MAPPING TAIWAN: ACTIVISM IN THE WORK OF WU MALI – TAASA Review March 2008
Natalie Seiz N ot all contemporary art is produced for eventual museum or gallery exhibition, or is dictated by market value.
But can this art, deemed to be outside the mainstream, then be considered legitimate – theorised and examined art historically? One problem is defining where this type of â€˜artâ€™ starts, ends or exists, particularly when the complexities of â€˜communityâ€™ or â€˜publicâ€™ participation in a work shifts traditional rules of viewing.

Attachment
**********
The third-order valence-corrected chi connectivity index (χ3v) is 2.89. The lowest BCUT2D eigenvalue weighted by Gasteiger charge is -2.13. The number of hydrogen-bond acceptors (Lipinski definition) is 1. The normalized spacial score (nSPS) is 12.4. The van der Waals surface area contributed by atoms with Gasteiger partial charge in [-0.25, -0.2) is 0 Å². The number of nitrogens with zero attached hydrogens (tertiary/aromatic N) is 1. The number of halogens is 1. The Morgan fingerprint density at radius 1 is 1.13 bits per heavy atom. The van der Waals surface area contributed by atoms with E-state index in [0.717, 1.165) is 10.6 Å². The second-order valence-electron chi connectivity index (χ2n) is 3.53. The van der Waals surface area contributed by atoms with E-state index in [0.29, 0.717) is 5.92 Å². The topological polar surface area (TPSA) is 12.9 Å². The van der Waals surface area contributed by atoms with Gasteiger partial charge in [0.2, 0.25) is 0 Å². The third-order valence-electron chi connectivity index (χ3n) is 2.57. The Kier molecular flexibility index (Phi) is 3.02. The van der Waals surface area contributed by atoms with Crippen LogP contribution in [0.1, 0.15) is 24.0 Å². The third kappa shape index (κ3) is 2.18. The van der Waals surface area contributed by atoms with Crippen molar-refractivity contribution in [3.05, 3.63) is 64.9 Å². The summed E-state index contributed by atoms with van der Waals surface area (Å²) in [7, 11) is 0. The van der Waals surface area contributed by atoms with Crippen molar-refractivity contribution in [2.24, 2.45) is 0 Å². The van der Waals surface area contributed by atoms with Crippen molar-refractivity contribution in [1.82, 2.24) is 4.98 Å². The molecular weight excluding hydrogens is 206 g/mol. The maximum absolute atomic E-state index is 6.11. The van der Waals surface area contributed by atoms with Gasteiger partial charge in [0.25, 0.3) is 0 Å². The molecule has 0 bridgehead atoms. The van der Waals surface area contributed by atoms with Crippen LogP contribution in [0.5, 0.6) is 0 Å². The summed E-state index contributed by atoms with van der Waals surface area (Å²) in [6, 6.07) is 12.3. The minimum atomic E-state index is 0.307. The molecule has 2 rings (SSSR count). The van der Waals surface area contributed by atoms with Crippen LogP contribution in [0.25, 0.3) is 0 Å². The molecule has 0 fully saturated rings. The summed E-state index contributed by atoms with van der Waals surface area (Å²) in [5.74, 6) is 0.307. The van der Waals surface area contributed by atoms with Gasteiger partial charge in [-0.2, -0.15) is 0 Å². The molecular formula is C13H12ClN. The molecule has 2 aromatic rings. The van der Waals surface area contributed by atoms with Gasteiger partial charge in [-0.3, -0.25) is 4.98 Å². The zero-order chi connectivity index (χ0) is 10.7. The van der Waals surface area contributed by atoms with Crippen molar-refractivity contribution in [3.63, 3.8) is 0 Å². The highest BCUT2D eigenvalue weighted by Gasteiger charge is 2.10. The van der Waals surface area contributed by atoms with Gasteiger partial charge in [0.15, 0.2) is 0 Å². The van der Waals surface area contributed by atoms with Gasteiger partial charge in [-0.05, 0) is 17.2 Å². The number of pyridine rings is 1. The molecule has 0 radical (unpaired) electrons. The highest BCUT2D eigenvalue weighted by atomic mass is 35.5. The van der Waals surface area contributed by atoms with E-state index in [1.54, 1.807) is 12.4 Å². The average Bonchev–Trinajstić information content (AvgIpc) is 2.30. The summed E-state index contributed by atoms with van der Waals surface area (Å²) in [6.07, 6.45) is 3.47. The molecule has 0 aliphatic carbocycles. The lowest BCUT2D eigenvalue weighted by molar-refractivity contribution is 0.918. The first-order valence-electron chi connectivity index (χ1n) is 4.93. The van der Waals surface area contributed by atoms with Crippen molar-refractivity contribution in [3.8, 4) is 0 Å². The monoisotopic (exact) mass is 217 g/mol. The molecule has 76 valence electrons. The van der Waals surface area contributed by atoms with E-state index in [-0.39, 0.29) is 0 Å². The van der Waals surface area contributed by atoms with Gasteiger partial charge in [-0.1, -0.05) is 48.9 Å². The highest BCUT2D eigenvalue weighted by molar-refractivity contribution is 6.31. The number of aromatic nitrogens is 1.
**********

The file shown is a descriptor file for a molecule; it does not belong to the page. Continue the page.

Suzanne Lacy makes reference to a â€˜new genre public artâ€™ (which includes â€˜activistâ€™ art): â€˜The inclusion of the public connects theories of art to the broader population: what exists in the space between the words public and art is an unknown relationship between artist and audience, a relationship that may itself become the artworkâ€™ (Lacy1995: 20)...